Is there such thing as the 'Latino' consumer?

By Elaine WATSON

- Last updated on GMT

Is there such thing as the 'Latino' consumer?
According to the Census Bureau, the Latino population is the fastest-growing demographic group in the US. But is there such thing as the ‘Latino consumer’?

In a new report - The Multi-Cultural Latino Consumer - ​Hartman Group attempts to answer this question by gaining a closer understanding of how Latinos/Hispanics living in the US see themselves via a survey of 1,283 adult Hispanic/Latino-origin respondents representing 20+ countries of origin. 

It also surveyed 413 non-Hispanic/Latino-origin adult respondents to compare attitudes.

This revealed sharp differences in attitudes and cultural identification depending on levels of acculturation, but also some more general trends in relation to food culture that seemed to apply regardless of how long respondents had spent in the US and whether they identified as, say, Cuban, Cuban American, Latino, or American,.

In general, for example, Latinos:

  • … are more concerned about pain, weight control, anxiety/stress and cardiovascular issues​ than the general US population.
  • … consider lunch​ - not dinner - the most important meal of the day.
  • … are more likely to eat socially​ with family or friends and less likely to eat alone. And if they have to eat alone because of work or other factors, they still aspire​ to eat socially where possible.
  • … value freshness​ as a strong determinant of quality, although the more acculturated they are, the more likely they are to embrace packaged foods. Meanwhile, fresh does not necessarily mean healthy, but could be about comfort.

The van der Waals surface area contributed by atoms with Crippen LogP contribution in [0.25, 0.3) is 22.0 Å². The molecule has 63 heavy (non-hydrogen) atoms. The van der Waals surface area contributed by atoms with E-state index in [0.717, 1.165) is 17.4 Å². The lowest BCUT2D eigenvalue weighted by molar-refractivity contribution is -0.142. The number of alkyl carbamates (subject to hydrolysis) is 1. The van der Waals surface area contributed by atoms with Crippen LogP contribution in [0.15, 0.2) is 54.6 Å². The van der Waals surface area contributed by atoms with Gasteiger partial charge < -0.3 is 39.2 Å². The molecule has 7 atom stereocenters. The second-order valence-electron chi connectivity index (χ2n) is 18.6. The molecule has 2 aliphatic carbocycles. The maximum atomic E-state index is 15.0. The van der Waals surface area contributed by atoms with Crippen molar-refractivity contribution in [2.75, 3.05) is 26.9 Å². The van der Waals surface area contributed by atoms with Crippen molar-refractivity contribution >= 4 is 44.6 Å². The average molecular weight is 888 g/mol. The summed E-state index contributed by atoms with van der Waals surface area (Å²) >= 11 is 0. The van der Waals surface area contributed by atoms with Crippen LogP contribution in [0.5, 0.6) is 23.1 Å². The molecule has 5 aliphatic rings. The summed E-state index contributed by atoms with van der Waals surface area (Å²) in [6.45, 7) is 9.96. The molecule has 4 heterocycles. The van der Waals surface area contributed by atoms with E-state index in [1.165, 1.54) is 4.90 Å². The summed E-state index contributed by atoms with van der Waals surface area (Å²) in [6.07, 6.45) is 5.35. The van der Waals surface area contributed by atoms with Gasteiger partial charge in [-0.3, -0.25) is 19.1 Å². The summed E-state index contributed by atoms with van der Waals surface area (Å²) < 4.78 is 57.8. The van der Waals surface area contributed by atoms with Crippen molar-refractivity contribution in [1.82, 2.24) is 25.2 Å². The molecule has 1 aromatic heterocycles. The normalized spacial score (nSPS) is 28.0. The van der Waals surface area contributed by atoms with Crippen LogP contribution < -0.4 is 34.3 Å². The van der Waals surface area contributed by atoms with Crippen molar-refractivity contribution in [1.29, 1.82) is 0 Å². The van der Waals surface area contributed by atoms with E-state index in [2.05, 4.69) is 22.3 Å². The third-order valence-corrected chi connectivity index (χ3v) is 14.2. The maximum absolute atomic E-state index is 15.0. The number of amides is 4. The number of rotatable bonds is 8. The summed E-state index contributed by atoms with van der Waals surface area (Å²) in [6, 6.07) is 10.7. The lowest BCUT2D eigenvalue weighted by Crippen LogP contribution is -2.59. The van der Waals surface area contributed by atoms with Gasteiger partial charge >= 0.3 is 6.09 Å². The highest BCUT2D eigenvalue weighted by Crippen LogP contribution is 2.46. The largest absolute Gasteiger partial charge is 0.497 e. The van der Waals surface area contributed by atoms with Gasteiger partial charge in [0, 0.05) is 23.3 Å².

Acculturated, bi-cultural, Unacculturated?


To dig deeper, the report divides respondents up into 'Acculturated' (31%), 'Bi-cultural' (47%), and 'Un-acculturated' (22%) sub-groups according to several factors including the language spoken at home (eg. English or Spanish), media habits (Spanish or English TV, websites?), how many years they have spent in the US, and overall cultural identification.

The level of acculturation proved critical in determining the answer to questions such as: 'What term do you prefer to be called the most?' (eg. Mexican, Mexican-American, Hispanic, Latino, American), although even those classed as 'acculturated' - or the most 'American' - still strongly identified with the culture of their country of origin (see chart below).

Interestingly, while the most acculturated respondents were far less likely to keep up with Hispanic/Latino sports, news, entertainment, and even Spanish language, a similar percentage (62%) still wanted to "eat foods and beverages from my cultural heritage​" vs those in the bi-cultural (62%) or un-acculturated groups (68%).



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